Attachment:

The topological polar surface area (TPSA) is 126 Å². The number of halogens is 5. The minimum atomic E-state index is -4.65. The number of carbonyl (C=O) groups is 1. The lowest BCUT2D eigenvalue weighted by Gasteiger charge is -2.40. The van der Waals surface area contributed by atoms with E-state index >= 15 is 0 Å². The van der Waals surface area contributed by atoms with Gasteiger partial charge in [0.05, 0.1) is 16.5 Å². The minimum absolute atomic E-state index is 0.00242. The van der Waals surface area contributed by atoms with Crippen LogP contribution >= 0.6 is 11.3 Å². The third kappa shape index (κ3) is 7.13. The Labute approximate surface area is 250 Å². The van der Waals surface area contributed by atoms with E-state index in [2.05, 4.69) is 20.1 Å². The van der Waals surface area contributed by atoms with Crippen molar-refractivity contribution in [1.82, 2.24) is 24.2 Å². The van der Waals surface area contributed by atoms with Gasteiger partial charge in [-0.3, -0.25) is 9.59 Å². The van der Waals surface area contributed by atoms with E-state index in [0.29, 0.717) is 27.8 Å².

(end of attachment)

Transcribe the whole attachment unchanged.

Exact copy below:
The topological polar surface area (TPSA) is 126 Å². The number of halogens is 5. The minimum atomic E-state index is -4.65. The number of carbonyl (C=O) groups is 1. The lowest BCUT2D eigenvalue weighted by Gasteiger charge is -2.40. The van der Waals surface area contributed by atoms with E-state index >= 15 is 0 Å². The van der Waals surface area contributed by atoms with Gasteiger partial charge in [0.05, 0.1) is 16.5 Å². The minimum absolute atomic E-state index is 0.00242. The van der Waals surface area contributed by atoms with Crippen LogP contribution >= 0.6 is 11.3 Å². The third kappa shape index (κ3) is 7.13. The Labute approximate surface area is 250 Å². The van der Waals surface area contributed by atoms with E-state index in [2.05, 4.69) is 20.1 Å². The van der Waals surface area contributed by atoms with Crippen molar-refractivity contribution in [1.82, 2.24) is 24.2 Å². The van der Waals surface area contributed by atoms with Gasteiger partial charge in [-0.3, -0.25) is 9.59 Å². The van der Waals surface area contributed by atoms with E-state index in [0.29, 0.717) is 27.8 Å².